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Wednesday, March 3, 2021

#WednesdayWordswithFriends welcomes Karen McCullough!

Good Morning!

Looks like Spring and Winter are fighting for supremacy here in SW Louisiana. We're turning our AC on during the day and heater at night and Mother Nature is arguing with Father Sun because we get rain and clouds and sunshine all mixed up LOL! But God is good ALL the Time!

Today's guest has been here before so please settle in and enjoy Karen McCullough's post about Playing with Story....

For half of the month of December, my daughter, son-in-law, and their four sons isolated themselves for two weeks so that they could safely visit us for the Christmas holiday. Even though, we didn’t see many of the friends and other family we normally would, we did have a wonderful time with them.

The four boys range from nine down to three and all have very different personalities. But a couple of things they have in common: they all have vivid imaginations and no fear in setting them loose.

The picture shows what happened when a couple of them were handed a box of Mr. Potato-head pieces. They had already done the standard silly faces and mixed up limbs for a while but got bored with being conventional.

The older boys got several robot kits of various sorts for Christmas. (It was a theme this year, and they do love robots!) Most seemed to require adult assistance to get them put together right, but a couple still refused to function properly. They got set aside for a bit. A few days ago my daughter let me know that the boys had gotten out those kits again, spent days noodling around with them and finally got everything working, one way or another. Directions apparently had only a minimal role in that happening.

I’m well aware that it’s not fool-proof, but the point is that by playing with these sets, they actually achieved better results than the adults who slavishly tried to follow the (frequently enigmatic) directions.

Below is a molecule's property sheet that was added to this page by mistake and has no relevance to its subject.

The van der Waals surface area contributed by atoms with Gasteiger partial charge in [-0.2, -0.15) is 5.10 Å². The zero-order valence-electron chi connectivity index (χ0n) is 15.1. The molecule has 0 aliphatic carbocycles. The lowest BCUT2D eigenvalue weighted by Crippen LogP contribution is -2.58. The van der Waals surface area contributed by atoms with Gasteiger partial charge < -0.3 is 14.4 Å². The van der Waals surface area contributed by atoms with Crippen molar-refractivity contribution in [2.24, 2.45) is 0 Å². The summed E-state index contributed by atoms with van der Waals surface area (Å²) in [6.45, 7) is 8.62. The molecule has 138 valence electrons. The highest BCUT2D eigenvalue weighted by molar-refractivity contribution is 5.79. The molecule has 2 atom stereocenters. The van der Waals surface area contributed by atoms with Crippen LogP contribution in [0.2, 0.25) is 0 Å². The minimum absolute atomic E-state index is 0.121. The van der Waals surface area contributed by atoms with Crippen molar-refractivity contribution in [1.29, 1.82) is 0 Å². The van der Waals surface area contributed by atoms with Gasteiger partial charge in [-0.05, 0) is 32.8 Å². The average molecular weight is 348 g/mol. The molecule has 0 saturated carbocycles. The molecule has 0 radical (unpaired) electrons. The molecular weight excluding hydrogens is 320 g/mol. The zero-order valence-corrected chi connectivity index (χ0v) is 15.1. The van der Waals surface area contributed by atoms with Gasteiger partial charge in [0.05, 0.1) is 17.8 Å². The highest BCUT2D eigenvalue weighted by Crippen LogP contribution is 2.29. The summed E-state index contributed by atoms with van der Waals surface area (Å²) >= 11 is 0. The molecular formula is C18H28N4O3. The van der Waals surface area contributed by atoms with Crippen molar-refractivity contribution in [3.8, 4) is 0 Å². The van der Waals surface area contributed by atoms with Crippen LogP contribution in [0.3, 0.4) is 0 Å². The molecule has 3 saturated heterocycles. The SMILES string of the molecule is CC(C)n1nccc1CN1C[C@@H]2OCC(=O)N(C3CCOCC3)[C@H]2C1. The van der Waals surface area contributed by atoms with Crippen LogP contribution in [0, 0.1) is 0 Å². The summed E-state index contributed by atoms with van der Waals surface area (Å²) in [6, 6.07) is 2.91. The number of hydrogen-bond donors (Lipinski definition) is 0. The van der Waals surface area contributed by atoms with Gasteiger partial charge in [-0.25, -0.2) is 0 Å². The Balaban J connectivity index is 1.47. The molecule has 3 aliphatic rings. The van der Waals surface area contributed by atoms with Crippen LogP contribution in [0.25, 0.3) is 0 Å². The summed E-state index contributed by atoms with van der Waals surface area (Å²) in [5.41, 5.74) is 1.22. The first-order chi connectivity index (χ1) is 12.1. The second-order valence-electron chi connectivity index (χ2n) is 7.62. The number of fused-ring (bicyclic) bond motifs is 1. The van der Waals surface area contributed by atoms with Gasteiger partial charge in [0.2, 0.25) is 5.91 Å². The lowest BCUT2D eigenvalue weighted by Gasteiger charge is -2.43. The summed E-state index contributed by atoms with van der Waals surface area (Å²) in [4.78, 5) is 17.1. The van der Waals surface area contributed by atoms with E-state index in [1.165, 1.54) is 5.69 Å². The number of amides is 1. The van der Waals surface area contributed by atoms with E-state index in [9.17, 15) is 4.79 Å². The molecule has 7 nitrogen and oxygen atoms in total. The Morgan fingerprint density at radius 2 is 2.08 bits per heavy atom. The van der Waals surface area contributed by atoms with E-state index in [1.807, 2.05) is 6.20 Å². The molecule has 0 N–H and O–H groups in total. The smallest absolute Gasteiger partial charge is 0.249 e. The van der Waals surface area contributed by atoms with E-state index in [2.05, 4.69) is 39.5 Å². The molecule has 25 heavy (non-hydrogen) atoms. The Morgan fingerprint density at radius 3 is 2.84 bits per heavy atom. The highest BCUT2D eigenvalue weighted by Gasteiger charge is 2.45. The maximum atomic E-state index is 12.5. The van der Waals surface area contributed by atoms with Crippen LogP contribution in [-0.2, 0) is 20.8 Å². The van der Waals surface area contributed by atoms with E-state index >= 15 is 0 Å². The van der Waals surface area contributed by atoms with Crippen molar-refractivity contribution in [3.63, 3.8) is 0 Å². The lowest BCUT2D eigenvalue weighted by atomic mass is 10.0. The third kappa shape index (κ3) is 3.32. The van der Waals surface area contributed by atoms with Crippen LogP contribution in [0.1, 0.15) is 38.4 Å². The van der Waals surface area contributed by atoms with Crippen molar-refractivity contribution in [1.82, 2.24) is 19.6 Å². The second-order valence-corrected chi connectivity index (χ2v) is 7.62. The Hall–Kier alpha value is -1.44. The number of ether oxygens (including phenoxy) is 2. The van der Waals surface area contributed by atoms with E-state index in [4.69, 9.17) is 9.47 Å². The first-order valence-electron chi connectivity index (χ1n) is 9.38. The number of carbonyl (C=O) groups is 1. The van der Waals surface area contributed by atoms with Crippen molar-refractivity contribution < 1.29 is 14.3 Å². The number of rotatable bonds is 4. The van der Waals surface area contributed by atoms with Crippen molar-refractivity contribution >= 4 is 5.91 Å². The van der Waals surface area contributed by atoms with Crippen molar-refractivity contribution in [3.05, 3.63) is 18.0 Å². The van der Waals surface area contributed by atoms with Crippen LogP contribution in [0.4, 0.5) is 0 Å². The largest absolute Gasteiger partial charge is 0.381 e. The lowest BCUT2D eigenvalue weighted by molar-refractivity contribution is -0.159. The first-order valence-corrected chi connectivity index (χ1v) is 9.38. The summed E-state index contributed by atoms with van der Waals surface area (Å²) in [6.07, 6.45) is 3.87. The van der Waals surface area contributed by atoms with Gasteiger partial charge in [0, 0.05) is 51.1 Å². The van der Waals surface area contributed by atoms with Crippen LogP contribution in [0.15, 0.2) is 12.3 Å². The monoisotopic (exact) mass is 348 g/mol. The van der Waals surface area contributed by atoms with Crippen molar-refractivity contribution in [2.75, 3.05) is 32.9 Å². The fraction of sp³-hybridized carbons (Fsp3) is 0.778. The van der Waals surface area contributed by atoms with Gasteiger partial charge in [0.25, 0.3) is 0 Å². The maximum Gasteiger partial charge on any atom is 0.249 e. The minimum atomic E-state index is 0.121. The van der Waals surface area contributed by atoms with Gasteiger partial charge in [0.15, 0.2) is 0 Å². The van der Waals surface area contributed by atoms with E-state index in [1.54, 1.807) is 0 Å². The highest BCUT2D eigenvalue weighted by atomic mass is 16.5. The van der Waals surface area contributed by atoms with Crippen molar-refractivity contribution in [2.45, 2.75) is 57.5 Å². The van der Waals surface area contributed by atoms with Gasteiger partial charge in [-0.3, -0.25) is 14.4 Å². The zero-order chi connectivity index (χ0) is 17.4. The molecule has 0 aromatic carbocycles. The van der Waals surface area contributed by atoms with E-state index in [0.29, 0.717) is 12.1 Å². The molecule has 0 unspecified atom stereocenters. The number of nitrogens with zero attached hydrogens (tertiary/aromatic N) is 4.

I try to do something similar when I approach creating a story. I’m pretty much a seat-of-the-pants writer, meaning I don’t pre-plot short stories or novels. I start with an idea, usually an opening scene or two and a vague notion of where I think it’s going to go. Then I sit down and write and see what my brain comes up with. 

Occasionally, the story will just work right out of my mind and onto the paper. I love when that happens. More often, though, I’ll write scenes, incidents, and in the process, I’ll find the core of the characters and unearth the story. More often it comes out as something equivalent to the Potato-Head mish-mash the boys built.

Almost always I have to go back and reorganize things, realizing I may have started at the wrong place or included too much of the background I had to write to find the kernel of the plot. Every now and again I get to a point where I realize it just isn’t working and isn’t going to, so I put that aside and go onto something else.

Normally, though, by playing around with the story elements--the scenes, the dialogue, unexpected actions by the characters and a few surprise revelations--I’ll find the heart of the conflict and the character’s arc. The process takes time. I’m not a fast writer, just a steady one.

Karen McCullough is the author of almost two dozen published novels and novellas in the mystery, romance, suspense, and fantasy genres, including the Market Center Mysteries Series and two books in the No Brides Club series of romance novels. She has won numerous awards, including an Eppie Award for fantasy, and has also been a finalist in the Daphne, Prism, Dream Realm, Rising Star, Lories, and Vixen Award contests. Her short fiction has appeared in several anthologies and numerous small press publications. She lives in Greensboro, NC, with her husband of many years. Connect with Karen at the following locations: Website: http://www.kmccullough.com

Want to find out more about Karen? Revisit her previous posts and check out her book A Gift for Murcher

Greed, jealousy, and anger often lurk below the surface of trade shows and business exhibitions, but murder isn't usually on the program....